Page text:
Scientists praise stronger beers as ‘very, very healthy’ thanks to gut-friendly bacteriaCertain beers could be considered “very healthy” thanks to the amount of gut-friendly bacteria they contain, according to scientists specialising in gut health.Professor Eric Claassen, who works at Amsterdam University, explained that strong Belgian beers, including Hoegaarden, Westmalle Tripel and Echt Kriekenbier, are rich in probiotic microbes that offer a range of health benefits.


Jeanne Calment was 122 when she died. But last year a Russian scientist claimed she was a con artist, sparking an international dispute over the woman who may still hold the secret to eternal life

If time makes fools of us all, you couldn’t blame André-François Raffray for taking it more personally than most. In 1965, Raffray, a lawyer in the southern French city of Arles, thought he had hit on the real-estate version of a sure thing. The 47-year-old had signed a contract to buy an apartment from one of his clients “en viager”: a form of property sale by which the buyer makes a monthly payment until the seller’s death, when the property becomes theirs. His client, Jeanne Calment, was 90 and sprightly for her age; she liked to surprise people by leaping from her chair at the hairdresser. But still, it couldn’t be long: Raffray just had to shell out 2,500 francs a month and wait it out.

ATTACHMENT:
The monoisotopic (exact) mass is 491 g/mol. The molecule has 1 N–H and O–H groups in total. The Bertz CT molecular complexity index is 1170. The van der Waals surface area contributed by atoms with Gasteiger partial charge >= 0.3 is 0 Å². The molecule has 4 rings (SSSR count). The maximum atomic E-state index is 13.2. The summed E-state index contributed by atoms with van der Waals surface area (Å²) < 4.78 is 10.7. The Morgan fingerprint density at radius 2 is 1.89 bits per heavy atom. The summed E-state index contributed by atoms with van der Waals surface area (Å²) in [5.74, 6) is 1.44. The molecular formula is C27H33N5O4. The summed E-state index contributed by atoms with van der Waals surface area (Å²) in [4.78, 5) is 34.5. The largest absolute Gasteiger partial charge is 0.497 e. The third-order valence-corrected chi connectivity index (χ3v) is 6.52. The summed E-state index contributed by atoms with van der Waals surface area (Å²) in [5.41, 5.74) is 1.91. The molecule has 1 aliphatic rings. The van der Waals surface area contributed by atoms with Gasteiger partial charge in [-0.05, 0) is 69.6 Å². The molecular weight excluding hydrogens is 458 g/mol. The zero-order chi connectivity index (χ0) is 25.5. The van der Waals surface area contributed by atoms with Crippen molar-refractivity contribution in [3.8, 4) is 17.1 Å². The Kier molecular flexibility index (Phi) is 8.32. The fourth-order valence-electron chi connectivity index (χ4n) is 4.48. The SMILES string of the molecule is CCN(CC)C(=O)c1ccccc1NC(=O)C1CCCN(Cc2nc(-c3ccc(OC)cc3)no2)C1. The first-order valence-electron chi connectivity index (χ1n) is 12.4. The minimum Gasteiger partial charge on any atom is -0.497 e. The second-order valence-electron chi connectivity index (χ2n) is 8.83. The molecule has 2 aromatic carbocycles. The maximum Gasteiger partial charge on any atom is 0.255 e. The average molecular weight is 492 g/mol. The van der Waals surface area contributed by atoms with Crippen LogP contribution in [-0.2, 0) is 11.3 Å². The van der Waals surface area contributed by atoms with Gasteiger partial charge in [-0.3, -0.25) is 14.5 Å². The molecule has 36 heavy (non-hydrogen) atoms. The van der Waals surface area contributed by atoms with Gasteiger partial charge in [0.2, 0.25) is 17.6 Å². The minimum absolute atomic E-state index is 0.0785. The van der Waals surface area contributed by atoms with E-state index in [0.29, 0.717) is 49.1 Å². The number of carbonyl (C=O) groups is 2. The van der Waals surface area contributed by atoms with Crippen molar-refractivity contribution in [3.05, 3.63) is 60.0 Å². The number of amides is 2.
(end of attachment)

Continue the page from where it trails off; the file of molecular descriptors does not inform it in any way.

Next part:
Jeanne said she had met Van Gogh in her teens. He was ugly and dishevelled, she said; they called him ‘the dingo’